What To Do with a Surprise Medical Bill

Karen Stockdale
Oct 6, 2021

Reclaim your health with us!  This article discusses surprise medical bills and covers:

  • Why unexpected medical bills happen
  • What to do when you receive a surprise medical bill
  • How to make sure that a medical bill is correct
  • How to collect the information you need to fight a medical bill
  • Financial assistance and payment options for medical bills

Unexpected Medical Bills

Facing an unexpected medical bill?  For the average patient, large medical bills can cause a lot of stress and serious damage to your personal finances.  For most things we buy, we can see the prices ahead of time, and there are no big surprises.  Medical care is one of the few services we receive that leaves us mostly in the dark about what we will owe--until the bills start arriving.  Even then, the bills from insurance companies can be very hard to understand.  For some, it’s tempting to ignore the bills until they make a dent in your credit, but this can negatively impact your credit for years.  More importantly, ignoring them isn’t just unhealthy for your financial profile; it’s unhealthy for your body.  Undue financial stress can aggravate any healing that needs to happen post-procedure or health episode, and it can create new health issues, both physically and mentally.

To make sense of your medical bills, you’ll need a crash course in medical billing and some new terminology.  If it feels too overwhelming to take in all this information alone, ask a trusted family member or friend to help you through the process.  Sometimes two heads are better than one, especially if you are still recovering from an illness. 

We’re here to help. Take a deep breath, and let’s begin!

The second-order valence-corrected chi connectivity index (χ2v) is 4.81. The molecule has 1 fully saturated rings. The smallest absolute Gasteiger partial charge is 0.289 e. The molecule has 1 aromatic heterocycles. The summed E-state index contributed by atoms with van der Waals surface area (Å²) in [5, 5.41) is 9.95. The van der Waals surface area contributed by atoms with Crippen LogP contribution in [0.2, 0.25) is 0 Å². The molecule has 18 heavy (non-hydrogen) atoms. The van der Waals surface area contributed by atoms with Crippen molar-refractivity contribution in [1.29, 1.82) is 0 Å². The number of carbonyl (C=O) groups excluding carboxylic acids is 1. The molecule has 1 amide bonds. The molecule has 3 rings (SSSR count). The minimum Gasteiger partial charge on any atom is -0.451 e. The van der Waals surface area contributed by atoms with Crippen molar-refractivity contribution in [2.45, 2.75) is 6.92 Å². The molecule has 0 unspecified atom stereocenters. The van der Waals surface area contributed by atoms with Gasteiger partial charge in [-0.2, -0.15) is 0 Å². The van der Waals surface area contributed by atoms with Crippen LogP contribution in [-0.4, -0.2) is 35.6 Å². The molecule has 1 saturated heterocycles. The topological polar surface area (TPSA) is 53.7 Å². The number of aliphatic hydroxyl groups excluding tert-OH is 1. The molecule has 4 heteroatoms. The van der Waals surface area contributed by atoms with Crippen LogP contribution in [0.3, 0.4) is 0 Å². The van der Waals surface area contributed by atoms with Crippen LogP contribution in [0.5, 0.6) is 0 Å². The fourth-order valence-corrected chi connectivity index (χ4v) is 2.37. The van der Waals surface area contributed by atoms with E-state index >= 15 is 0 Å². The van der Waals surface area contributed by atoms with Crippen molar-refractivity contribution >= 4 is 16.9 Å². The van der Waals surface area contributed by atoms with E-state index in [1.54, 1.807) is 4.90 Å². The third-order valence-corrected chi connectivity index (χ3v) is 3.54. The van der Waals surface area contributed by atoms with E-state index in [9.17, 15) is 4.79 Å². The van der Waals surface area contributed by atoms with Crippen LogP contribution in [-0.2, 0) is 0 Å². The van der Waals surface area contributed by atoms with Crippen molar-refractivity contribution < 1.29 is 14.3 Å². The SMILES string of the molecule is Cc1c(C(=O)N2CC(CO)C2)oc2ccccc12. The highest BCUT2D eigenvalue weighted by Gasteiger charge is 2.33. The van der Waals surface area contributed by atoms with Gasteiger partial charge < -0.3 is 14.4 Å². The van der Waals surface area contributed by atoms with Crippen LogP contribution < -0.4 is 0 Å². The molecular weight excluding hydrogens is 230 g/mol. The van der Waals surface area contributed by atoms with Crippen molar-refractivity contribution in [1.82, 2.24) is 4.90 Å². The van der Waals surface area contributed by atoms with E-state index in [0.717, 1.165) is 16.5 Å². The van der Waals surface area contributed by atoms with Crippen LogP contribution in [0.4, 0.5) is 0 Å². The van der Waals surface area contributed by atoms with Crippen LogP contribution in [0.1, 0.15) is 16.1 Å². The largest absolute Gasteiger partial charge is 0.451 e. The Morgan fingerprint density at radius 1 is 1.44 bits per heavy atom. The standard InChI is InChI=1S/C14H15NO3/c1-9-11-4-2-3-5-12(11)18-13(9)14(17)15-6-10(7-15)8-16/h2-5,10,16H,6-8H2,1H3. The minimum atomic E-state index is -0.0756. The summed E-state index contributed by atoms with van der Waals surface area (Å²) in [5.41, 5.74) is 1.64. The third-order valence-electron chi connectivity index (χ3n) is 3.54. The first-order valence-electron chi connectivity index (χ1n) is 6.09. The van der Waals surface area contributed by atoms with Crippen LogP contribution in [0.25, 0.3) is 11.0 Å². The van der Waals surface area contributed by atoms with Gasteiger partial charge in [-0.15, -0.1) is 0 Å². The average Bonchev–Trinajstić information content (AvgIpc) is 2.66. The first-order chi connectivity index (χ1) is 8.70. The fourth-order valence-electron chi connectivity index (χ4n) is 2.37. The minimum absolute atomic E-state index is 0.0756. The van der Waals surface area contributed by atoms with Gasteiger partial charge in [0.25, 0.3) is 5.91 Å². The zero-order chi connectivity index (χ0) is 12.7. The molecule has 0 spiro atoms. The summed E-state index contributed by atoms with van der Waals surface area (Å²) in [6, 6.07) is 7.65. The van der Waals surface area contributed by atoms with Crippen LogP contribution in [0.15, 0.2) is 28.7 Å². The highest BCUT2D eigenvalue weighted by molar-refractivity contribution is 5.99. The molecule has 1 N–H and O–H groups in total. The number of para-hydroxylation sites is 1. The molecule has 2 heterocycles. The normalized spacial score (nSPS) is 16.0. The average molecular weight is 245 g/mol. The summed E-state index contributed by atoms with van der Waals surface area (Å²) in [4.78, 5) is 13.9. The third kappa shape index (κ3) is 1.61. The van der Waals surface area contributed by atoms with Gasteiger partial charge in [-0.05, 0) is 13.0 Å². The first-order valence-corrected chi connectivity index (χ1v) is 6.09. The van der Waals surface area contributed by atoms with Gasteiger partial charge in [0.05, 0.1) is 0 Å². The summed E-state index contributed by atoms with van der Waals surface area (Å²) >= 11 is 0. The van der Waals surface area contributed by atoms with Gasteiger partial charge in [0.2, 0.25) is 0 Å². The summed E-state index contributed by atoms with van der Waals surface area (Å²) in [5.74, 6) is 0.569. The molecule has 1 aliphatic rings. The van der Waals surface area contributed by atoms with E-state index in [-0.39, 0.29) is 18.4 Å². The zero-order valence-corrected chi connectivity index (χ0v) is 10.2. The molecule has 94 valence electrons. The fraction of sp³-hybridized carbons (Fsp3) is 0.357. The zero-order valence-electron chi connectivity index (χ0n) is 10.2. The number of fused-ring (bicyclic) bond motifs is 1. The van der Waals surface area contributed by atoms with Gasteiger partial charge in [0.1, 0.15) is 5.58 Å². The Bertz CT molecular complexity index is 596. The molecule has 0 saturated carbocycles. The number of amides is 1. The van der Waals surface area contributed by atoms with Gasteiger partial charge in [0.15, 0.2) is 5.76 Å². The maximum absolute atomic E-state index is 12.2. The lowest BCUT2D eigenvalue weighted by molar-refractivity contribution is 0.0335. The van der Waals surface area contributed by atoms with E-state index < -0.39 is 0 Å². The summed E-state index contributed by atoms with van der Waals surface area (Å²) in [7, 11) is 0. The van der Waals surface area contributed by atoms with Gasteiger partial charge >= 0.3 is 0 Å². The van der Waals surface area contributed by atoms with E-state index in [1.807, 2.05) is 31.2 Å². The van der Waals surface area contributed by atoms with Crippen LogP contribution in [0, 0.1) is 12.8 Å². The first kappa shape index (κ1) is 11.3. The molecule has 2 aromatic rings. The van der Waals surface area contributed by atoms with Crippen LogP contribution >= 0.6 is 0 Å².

Step 1:  Re-familiarize yourself with your health insurance coverage 

Before you tackle understanding the bill, familiarize yourself with your health insurance coverage, such as deductibles, maximum out-of-pocket amounts for the individual and family, prescription coverage, and copays.  Most people review this information once a year and then file it away and forget it--until it’s really needed!    

It’s especially important to know which providers in your area are in-network, or contracted by your insurance company, so you can prioritize choosing those providers for care.  Out-of-network services are paid by insurance companies at a much lower rate, or sometimes not at all.  If the medical service you need is not an emergency, you can easily find out if your physician is in-network before deciding to receive care from them.  Here’s how in two quick steps:

  1. Call your physician’s office and ask for your doctor's tax ID number.  The front desk will likely not know this, so ask to speak with someone in patient accounts or billing to obtain the number.  
  2. Call your insurance carrier at their general line and give them the specific name of your plan (found on the back of your insurance card) and your doctor's tax ID number.  They'll be able to tell you whether or not your doctor is in-network.  

Keep in mind: physicians can be in-network for one insurance plan but out-of-network for another plan offered by the same company.  The name of the insurance company is not enough, so make sure that you have the specific plan number handy.

If you still have questions, call the number on the back of your insurance card and talk to a representative.  Does your employer provide your health insurance?  Great!  Your HR department can often provide information, answer any questions you may have, and provide the contact information for a plan representative you can call.